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Old March 24, 2012, 07:24 PM   #1
Venom1956
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Lever action .22? Uberti Silverboy opinions?

Hey guys I am looking at a lever action .22 I am open to suggestions of any make and model. But the Uberti Silver boy just caught my eye and I was curious if anyone has had good/bad experiences with them?

Which .22 LR lever would you recommend?
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Old March 25, 2012, 09:32 AM   #2
az_imuth
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I think the Uberti's are so new that there aren't going to be many out there who own one. As for the others, you pretty much have Winchester, Marlin, Henry and Browning to choose from. All of them are good depending on your criteria. The Brownings and Henry's both have several models currently in production. The Marlin is supposedly in limbo at the moment due to problems occurring after Remington purchased the company. Hopefully they'll get things straightened out and back into production soon. The Winchesters have been out of production since around 2005, but can be found on the used market pretty easily. Here's a chart that is a bit difficult to read, but may be helpful.
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Old March 25, 2012, 05:33 PM   #3
Hawg Haggen
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Henry Golden Boy. Smoothest lever action on the planet and accurate too.

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Old March 25, 2012, 06:49 PM   #4
az_imuth
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Henry Golden Boy. Smoothest lever action on the planet and accurate too.
Can't argue with that...cause they don't get any smoother.

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Old March 26, 2012, 10:40 AM   #5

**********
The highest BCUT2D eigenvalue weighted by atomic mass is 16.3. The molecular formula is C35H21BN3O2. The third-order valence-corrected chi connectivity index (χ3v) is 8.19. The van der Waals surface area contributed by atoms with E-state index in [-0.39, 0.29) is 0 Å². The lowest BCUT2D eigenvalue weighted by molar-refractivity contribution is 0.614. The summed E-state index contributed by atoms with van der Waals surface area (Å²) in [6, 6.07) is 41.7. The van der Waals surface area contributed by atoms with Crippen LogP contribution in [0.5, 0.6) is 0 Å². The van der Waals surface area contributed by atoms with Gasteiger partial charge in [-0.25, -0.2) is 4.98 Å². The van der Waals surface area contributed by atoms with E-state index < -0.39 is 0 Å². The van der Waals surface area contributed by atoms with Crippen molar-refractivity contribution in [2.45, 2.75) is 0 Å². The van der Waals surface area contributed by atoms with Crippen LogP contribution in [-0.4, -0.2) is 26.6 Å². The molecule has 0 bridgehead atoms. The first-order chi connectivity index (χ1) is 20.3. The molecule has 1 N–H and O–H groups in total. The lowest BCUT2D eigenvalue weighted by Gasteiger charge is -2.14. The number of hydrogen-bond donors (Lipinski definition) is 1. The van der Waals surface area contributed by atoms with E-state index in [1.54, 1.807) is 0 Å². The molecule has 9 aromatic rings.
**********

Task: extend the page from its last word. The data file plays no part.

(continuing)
Coyote_Buster700
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Agreed, a henry .22 will be my next rifle purchase. $237 at my LGS... or it may have been around $250. Just the regular model, not the Golden Boy
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Old March 26, 2012, 12:27 PM   #6
Venom1956
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I don't care for the 'Golden' receiver on the henry the standard one looks much better. How does the Marlin .22 Lever action compare to the Henry? My dad collects marlins and I'd think he'd very much like this one to add to his collection.

Henry or Marlin?
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E-Shock rounds are engineered to expend maximum energy into soft targets, turning the density mass into an expanding rotational cone of NyTrilium matrix particles, causing neurological collapse to the central nervous system.- Yeah I can do that.
I guarantee you will know it if a bicyclist hits your house going 1000 mph.
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Old March 26, 2012, 02:25 PM   #7
Coyote_Buster700
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If it were me, Henry.

The Marlin is a great little rifle as well though, you can't go wrong either way.